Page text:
You’re walking out the door to work, when your dog whines, whimpers, and howls at the sight of you leaving. You hope they’ll be OK and that your place won’t be torn apart by the time you get back. Sound familiar?
If you have a dog dealing with separation anxiety, this is a common situation, and it can take an emotional toll on you and your dog. Thankfully, it doesn’t need to stay that way.
Joel Beckman, an experienced dog trainer with a unique background training Killer Whales and other exotic animals, founded Beckman’s Dog Training based in Ramona, CA. He’s also a very popular dog trainer here at Camp Run-A-Mutt, and his successful positive approach to training dogs gives him hands-on insights to treating dogs with separation anxiety.
Joel explains there are three forms of separation anxiety: mild, moderate, and severe. Most dogs typically fall within the mild to moderate category: your dog may whine a little bit, bark, or scratch your doors. In rare cases, dogs with severe anxiety may try to jump through windows, tear up the house, and injure themselves.
Regardless of your dog’s anxiety level, there are three easy ways (what Joel calls “The Big Three”) to help rid your dog’s anxiety for good.
Give your dog chew toys
First, offer your dog chew toys. Why? “Dogs carry energy in the muscles of their head, down to their jaws, and if you give them something they like, they sit there, and they chew, and they lick, and it takes a lot of energy out of them,” Joel says.
But any old toy won’t work. To be effective, you should buy safe, reinforcing, and long-lasting ones. In the video, Joel shows the three best chew toys to buy.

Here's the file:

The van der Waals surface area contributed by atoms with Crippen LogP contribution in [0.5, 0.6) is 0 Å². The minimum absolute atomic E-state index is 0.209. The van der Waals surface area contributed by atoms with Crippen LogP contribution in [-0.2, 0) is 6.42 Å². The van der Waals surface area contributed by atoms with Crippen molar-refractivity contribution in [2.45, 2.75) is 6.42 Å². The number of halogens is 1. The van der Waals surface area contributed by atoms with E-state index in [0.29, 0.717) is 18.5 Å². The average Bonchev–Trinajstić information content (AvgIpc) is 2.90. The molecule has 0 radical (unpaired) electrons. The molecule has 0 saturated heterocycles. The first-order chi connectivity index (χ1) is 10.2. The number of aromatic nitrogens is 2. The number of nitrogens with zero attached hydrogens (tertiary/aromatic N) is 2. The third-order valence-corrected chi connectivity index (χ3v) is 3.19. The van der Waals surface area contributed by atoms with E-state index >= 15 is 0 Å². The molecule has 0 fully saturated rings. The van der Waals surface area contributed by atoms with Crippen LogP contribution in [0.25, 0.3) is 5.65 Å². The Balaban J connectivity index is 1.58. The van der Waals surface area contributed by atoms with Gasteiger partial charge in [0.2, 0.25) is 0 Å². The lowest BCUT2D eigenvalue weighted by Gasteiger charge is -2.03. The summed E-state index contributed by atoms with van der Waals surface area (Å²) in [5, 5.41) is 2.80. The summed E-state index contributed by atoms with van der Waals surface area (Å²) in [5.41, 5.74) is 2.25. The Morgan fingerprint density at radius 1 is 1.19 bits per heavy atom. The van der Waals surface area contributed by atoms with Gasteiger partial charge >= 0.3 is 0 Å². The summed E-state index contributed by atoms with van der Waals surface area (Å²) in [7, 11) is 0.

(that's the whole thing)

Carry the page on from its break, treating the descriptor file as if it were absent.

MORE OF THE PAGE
“If you think about [your dog’s] separation anxiety, the greatest thing in the world just walked out the door (that’s you). Mom left, life isn’t worth living, so you have to be like, “Yeah, I left, [but] now you’re going to get the greatest thing ever in comparison.”
Exercise your dog before you leave
Walking your dog is always a healthy habit, but if your dog is suffering from separation anxiety, Joel recommends walking them right before you leave. “Get some of that energy out.” It’s so much better than coming home to chewed drywall.
Gradually leave your dog for longer periods of time
The reason dogs can form separation anxiety in the first place, Joel says, boils down to “superstitious behavior,” or unwanted behaviors reinforced by accident.
For example, “Your puppy’s whining and you go to work, and then you walk in because you forgot your keys. And The puppy goes, “my whining got her home.” No, your whining didn’t get her home, you just happened to come back home, but you reinforce the whining.”
To reduce the possibility, Joel recommends different steps you can take to gradually leave your dog for longer periods of time.
Separation anxiety is challenging, but following Joel’s steps can help your dog lead a safer, healthier and happier life.
To learn more about Joel, visit his website Beckman’s Dog Training. He offers a variety of dog-training programs to fit people’s busy lifestyle & needs. You can also subscribe to Joel’s channel to learn more helpful tips for your dog.